8. Normal numbers for native soil around the world?

The concentration of arsenic in soil varies widely, generally ranging from about 1 to 40 parts of arsenic to a million parts of soil (ppm) with an average level of 3–4 ppm.

Since arsenic is found naturally in the environment, you will be exposed to some arsenic by eating food, drinking water, or breathing air. Children may also be exposed to arsenic by eating soil. Analytical methods used by scientists to determine the levels of arsenic in the environment generally do not determine the specific form of arsenic present. Therefore, we do not always know the form of arsenic a person may be exposed to. Similarly, we often do not know what forms of arsenic are present at hazardous waste sites. Some forms of arsenic may be so tightly attached to particles or embedded in minerals that they are not taken up by plants and animals.

The concentration of arsenic in soil varies widely, generally ranging from about 1 to 40 parts of arsenic to a million parts of soil (ppm) with an average level of 3–4 ppm. However, soils in the vicinity of arsenic-rich geological deposits, some mining and smelting sites, or agricultural areas where arsenic pesticides had been applied in the past may contain much higher levels of arsenic. The concentration of arsenic in natural surface and groundwater is generally about 1 part in a billion parts of water (1 ppb), but may exceed 1,000 ppb in contaminated areas or where arsenic levels in soil are high. Groundwater is far more likely to contain high levels of arsenic than surface water. Surveys of U.S. drinking water indicate that about 80% of water supplies have less than 2 ppb of arsenic, but 2% of supplies exceed 20 ppb of arsenic. Levels of arsenic in food range from about 20 to 140 ppb. However, levels of inorganic arsenic, the form of most concern, are far lower. Levels of arsenic in the air generally range from less than 1 to about 2,000 nanograms (1 nanogram equals a billionth of a gram) of arsenic per cubic meter of air (less than 1–2,000 ng/m3), depending on location, weather conditions, and the level of industrial activity in the area. However, urban areas generally have mean arsenic levels in air ranging from 20 to 30 ng/m3.

You normally take in small amounts of arsenic in the air you breathe, the water you drink, and the food you eat. Of these, food is usually the largest source of arsenic. The predominant dietary source of arsenic is seafood, followed by rice/rice cereal, mushrooms, and poultry. While seafood contains the greatest amounts of arsenic, for fish and shellfish, this is mostly in an organic form of arsenic called arsenobetaine that is much less harmful. Some seaweeds may contain arsenic in inorganic forms that may be more harmful. Children are likely to eat small amounts of dust or soil each day, so this is another way they may be exposed to arsenic. The total amount of arsenic you take in from these sources is generally about 50 micrograms (1 microgram equals one-millionth of a gram) each day. The level of inorganic arsenic (the form of most concern) you take in from these sources is generally about 3.5 microgram/day. Children may be exposed to small amounts of arsenic from hand-to-mouth activities from playing on play structures or decks constructed out of CCA-treated wood. The potential exposure that children may receive from playing in play structures constructed from CCA-treated wood is generally smaller than that they would receive from food and water.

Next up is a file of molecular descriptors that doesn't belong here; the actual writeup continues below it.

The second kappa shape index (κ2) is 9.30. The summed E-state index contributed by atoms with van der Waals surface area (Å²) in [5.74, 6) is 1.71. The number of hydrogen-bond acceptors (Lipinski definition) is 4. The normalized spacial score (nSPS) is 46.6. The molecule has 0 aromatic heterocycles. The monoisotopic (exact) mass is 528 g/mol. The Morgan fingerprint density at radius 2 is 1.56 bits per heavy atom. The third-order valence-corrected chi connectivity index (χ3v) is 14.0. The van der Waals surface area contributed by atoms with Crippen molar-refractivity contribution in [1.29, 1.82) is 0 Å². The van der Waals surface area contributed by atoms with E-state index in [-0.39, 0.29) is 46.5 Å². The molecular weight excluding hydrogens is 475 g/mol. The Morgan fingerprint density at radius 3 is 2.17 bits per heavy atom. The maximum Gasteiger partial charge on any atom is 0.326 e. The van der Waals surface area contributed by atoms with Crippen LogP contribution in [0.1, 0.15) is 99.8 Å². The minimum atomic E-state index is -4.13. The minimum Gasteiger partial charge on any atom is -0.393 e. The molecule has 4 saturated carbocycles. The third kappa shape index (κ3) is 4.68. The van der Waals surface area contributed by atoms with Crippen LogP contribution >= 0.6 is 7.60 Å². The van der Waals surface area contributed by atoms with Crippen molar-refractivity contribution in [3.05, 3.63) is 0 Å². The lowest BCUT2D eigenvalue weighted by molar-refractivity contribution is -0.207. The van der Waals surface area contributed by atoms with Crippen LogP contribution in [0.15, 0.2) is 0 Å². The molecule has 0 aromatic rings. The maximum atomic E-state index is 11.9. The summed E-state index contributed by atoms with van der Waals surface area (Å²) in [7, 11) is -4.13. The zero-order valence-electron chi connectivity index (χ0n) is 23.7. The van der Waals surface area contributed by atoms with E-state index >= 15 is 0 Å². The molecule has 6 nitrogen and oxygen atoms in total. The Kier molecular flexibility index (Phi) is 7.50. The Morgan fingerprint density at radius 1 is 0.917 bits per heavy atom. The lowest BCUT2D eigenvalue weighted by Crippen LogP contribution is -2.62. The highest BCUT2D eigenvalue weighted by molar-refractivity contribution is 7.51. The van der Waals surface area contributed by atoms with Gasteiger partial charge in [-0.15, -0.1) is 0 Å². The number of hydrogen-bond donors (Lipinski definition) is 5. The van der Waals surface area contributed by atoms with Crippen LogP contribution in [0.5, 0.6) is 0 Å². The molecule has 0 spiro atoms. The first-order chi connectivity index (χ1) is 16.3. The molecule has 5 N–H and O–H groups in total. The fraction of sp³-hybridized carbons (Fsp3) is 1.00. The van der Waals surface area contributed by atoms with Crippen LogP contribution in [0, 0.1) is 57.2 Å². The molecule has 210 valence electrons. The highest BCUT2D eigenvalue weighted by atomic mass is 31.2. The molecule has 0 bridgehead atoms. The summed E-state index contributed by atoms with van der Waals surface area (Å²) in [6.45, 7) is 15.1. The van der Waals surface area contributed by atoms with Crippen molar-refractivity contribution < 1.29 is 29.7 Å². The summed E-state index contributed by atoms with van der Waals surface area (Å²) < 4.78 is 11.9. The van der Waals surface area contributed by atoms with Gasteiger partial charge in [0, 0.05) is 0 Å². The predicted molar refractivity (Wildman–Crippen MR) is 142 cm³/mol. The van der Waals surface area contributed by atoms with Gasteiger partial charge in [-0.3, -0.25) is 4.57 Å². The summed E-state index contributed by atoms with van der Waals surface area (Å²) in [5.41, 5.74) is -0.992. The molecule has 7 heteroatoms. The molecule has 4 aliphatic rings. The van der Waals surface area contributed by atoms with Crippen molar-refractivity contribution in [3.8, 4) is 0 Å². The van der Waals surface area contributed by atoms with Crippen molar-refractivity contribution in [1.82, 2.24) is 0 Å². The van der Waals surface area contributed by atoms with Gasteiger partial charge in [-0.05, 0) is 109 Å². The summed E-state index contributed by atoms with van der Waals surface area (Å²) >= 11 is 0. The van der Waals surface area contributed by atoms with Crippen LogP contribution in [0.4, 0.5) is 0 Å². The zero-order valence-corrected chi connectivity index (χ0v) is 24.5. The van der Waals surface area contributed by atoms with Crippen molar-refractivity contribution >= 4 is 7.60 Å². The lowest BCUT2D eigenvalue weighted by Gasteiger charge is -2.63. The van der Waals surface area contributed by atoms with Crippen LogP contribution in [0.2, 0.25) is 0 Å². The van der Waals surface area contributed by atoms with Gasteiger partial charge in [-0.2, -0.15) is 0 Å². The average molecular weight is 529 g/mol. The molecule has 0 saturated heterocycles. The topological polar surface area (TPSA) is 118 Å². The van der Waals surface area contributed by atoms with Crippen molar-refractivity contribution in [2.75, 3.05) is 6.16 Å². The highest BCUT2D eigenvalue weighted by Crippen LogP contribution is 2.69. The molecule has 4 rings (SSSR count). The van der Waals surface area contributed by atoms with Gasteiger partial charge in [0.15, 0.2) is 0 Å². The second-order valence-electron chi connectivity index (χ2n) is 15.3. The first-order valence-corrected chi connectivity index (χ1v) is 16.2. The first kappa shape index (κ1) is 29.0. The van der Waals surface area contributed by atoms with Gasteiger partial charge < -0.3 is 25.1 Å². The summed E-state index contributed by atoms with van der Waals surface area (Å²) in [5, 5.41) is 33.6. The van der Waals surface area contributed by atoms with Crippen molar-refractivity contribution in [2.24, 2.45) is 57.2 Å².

In addition to the normal levels of arsenic in air, water, soil, and food, you could be exposed to higher levels in several ways, such as the following:

  • Some areas of the United States contain unusually high natural levels of arsenic in rock, and this can lead to unusually high levels of arsenic in soil or water. If you live in an area like this, you could take in elevated amounts of arsenic in drinking water. Children may be taking in higher amounts of arsenic because of hand-to-mouth contact or eating soil in areas with higher than usual arsenic concentrations.
  • Some hazardous waste sites contain large quantities of arsenic. If the material is not properly disposed of, it can get into surrounding water, air, or soil. If you live near such a site, you could be exposed to elevated levels of arsenic from these media.
  • If you work in an occupation that involves arsenic production or use (for example, copper or lead smelting, wood treating, or pesticide application), you could be exposed to elevated levels of arsenic during your work.
  • If you saw or sand arsenic-treated wood, you could inhale some of the sawdust into your nose or throat. Similarly, if you burn arsenic-treated wood, you could inhale arsenic in the smoke.
  • If you live in a former agricultural area where arsenic was used on crops, the soil could contain high levels of arsenic.
  • In the past, several kinds of products used in the home (rat poison, ant poison, weed killer, some types of medicines) had arsenic in them. However, most of these uses of arsenic have ended, so you are not likely to be exposed from home products any longer.

 Links: 

Understanding arsenic dynamics in agronomic systems to predict and prevent uptake by crop plants

https://www.ncbi.nlm.nih.gov/pmc/articles/PMC5303541/#R10

Compost Quality Standards and Guidelines:

http://compost.css.cornell.edu/Brinton.pdf 

Salycilic Acid:
Arsenic travels through the same transporters as phos. Depending on the makeup of the soil there is mixed data on the correlation between high levels of P in soil and the uptake of arsenic.  
Myco may also help with reducing arsenic uptake. 
Pteris Vittata (Chinese ladder brake or ladder brake is a hyperaccumulator of arsenic and is used in heavily contaminated soils for phytoremediation. Conditions for this plant may fall in line with grow rooms environments. It could be a consideration for companion planting, especially in new soil mixes.